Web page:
From the root of a very special tree emerges the story of our Lord who becomes human for the sake of all humanity.
The Jesse Tree has helped us to understand the people, prophesies and events from the Old Testament that lead to the birth of Christ. The ancient tradition dates to Medieval times, and is found in art including ornate wooden carvings, stained-glass windows and illuminated manuscripts.
In modern times, the Jesse Tree has become a Pinterest-worthy family Advent tradition, combining the practice of decorating the Christmas tree with ornaments featuring symbols that represent the story of Jesus’s birth, starting with Creation and weaving through the Old and New Testaments. (See related.)
The Jesse Tree “reminds us that God, from the beginning, has been very carefully preparing humanity to be the dwelling place of His Son — the place where He would become Incarnate, so that the world and especially God’s people would be filled with divine life,” said Father Laurence Kriegshauser, OSB, assistant professor of Old Testament at Kenrick-Glennon Seminary.
Jesus’ lineage originates with Jesse, the father of King David, and foretells the coming of a Redeemer. In the first Book of Samuel, the people ask for a king. God anoints Saul as King of Israel, but Saul makes a huge mistake. God instructs him to execute the leaders of the enemy, the Amalekites. Saul rejects God’s word, told through Samuel, and doesn’t execute the king, instead claiming he made a sacrifice. But Samuel says to Saul, obedience to God is better than sacrifice; you have rejected God, therefore God has rejected you.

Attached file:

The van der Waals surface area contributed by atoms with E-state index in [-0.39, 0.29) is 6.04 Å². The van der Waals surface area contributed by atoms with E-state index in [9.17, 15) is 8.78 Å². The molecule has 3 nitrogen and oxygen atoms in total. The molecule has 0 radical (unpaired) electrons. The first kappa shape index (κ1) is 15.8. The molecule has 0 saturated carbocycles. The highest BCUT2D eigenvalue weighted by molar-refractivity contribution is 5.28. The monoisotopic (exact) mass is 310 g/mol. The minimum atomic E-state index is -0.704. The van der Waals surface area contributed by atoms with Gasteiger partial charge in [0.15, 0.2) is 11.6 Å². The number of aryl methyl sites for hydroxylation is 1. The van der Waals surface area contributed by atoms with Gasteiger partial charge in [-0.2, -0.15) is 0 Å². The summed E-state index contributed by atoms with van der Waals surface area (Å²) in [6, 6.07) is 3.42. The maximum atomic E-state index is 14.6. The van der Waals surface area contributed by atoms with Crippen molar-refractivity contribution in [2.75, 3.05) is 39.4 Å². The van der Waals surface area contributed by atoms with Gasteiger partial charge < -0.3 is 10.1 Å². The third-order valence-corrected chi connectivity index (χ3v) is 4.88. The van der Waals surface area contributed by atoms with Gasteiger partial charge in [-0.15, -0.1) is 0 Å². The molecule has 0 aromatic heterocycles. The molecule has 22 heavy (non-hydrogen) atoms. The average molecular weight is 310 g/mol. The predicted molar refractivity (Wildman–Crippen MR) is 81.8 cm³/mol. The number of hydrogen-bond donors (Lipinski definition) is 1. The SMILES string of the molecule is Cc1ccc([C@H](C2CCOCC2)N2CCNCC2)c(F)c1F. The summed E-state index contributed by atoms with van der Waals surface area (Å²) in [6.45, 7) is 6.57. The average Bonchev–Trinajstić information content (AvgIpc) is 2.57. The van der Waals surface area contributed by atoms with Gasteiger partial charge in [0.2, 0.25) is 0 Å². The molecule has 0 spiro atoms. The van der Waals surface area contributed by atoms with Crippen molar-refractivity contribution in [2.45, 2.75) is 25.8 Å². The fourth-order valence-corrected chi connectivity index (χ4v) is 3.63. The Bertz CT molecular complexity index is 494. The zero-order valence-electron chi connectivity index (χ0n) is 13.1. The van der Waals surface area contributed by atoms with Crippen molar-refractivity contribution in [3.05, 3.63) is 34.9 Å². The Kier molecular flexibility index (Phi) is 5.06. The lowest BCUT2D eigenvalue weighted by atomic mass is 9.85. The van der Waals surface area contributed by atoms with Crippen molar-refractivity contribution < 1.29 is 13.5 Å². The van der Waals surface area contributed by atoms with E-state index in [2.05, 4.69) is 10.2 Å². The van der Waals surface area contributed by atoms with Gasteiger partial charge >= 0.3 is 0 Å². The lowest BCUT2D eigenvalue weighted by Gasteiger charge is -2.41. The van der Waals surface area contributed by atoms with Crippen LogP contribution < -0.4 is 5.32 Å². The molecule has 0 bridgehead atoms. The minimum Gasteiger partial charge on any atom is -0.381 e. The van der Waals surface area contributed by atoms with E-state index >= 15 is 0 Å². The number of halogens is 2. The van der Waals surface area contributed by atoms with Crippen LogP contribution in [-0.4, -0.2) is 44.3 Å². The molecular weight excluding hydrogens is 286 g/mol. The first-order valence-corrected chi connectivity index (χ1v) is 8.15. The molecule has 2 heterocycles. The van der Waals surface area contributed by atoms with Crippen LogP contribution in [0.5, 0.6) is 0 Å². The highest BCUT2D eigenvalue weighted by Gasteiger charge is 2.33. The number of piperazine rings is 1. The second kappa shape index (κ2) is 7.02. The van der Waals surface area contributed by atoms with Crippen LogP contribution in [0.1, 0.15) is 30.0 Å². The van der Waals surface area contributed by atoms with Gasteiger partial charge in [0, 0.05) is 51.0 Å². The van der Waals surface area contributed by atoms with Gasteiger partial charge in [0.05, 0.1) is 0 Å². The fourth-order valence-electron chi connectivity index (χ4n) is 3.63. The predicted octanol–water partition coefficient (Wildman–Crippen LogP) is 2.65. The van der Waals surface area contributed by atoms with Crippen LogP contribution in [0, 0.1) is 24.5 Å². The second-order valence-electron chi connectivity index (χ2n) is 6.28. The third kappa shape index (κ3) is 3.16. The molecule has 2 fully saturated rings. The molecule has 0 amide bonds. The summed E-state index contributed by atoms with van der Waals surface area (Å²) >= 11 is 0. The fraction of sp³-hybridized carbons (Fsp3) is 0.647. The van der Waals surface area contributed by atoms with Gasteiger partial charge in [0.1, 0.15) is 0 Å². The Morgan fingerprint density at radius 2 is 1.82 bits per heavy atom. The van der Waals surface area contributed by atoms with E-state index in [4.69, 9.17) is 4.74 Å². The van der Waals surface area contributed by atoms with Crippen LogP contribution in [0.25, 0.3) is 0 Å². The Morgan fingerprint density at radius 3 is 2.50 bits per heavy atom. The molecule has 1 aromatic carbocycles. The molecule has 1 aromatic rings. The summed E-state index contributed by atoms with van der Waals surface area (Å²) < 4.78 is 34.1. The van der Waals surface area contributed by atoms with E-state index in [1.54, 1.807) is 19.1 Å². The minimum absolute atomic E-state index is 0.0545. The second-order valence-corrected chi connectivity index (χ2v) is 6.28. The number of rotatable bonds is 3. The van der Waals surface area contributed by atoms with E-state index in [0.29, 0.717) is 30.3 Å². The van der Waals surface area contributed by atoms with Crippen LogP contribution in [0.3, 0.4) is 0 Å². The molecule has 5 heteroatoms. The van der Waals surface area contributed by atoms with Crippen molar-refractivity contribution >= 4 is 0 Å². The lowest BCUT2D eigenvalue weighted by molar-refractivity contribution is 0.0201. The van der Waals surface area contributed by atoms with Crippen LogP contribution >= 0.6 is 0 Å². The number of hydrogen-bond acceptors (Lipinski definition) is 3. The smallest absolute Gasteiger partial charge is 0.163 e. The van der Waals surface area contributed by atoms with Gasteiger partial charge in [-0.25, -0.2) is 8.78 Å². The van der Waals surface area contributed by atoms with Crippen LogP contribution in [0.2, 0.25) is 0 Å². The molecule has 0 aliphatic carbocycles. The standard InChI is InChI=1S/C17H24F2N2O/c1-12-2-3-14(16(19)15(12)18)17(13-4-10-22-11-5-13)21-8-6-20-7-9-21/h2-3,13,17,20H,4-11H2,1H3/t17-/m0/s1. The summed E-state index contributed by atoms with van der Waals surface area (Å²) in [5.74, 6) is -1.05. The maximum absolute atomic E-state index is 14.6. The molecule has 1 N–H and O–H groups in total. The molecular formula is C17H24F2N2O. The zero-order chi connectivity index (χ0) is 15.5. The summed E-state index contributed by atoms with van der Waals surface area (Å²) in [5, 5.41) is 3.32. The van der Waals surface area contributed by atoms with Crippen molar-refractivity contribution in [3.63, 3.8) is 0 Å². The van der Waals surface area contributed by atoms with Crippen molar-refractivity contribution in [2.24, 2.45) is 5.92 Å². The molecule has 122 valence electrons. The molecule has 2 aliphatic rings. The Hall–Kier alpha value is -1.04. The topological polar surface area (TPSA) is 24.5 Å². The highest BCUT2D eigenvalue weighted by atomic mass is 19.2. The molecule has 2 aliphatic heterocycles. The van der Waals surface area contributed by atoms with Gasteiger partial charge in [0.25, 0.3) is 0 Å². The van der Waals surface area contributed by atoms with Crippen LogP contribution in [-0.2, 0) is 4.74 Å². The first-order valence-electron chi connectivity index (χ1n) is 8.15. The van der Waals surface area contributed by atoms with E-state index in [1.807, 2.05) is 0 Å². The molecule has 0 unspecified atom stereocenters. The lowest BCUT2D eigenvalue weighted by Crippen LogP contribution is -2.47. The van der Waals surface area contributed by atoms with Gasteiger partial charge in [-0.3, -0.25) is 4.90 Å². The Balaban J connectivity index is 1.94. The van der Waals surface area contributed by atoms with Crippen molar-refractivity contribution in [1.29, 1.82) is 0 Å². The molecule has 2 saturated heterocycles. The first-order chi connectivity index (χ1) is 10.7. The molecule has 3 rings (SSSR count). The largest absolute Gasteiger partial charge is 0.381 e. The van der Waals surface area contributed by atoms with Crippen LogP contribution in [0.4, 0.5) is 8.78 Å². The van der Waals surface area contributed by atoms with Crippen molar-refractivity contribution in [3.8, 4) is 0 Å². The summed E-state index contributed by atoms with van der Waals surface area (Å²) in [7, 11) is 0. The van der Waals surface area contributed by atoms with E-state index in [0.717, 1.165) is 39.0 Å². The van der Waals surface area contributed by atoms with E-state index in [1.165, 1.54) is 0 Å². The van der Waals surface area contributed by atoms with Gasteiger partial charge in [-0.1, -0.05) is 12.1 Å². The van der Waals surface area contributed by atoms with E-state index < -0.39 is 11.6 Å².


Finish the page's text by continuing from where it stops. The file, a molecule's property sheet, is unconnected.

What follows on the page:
Samuel is sent by God to search for a new king. He’s instructed to go to Bethlehem, where he meets Jesse, a well-to-do farmer, and anoints his youngest son, David. This new king fulfills the prophecy of Isaiah, who in 730 B.C. foretold the coming of a mysterious child who is to be born, a descendant of David, and who will continue to rule from His throne in Jerusalem.
• “Therefore the Lord himself will give you a sign; the young woman, pregnant and about to bear a son, shall name him Emmanuel.” (Isaiah 7:14)
• “For a child is born to us, a son is given to us; upon his shoulder dominion rests. They name him Wonder-Counselor, God-Hero, Father-Forever, Prince of Peace.” (Isaiah 9:5)
• “But a shoot shall sprout from the stump of Jesse, and from his roots a bud shall blossom. The spirit of the Lord shall rest upon him.” (Isaiah 11:1-2)
According to the Gospel of Matthew, traditionally there were more than 40 generations between David and Jesus, who often were depicted in early Jesse Tree art, Father Kriegshauser said. Such examples include a tree representing the lineage of Jesus, with Jesse at the base, and the line of kings stemming from him, and the Blessed Mother and the Christ child at the top. Other examples include trees whose branches represent the Old Testament prophets. In all cases they share the same theme: God had an intricate plan for humanity from the time of creation.
”Christ emerged from a long history of symbols and people that He fulfills,” said Father Kriegshauser. But God didn’t do it all at once. “He created a place by saving the people from destruction and slavery, by providing a leader, a temple, a law and the promise of the forgiveness of sins. The name Jesus means He will save His people from sins. He is God, man and redeemer.”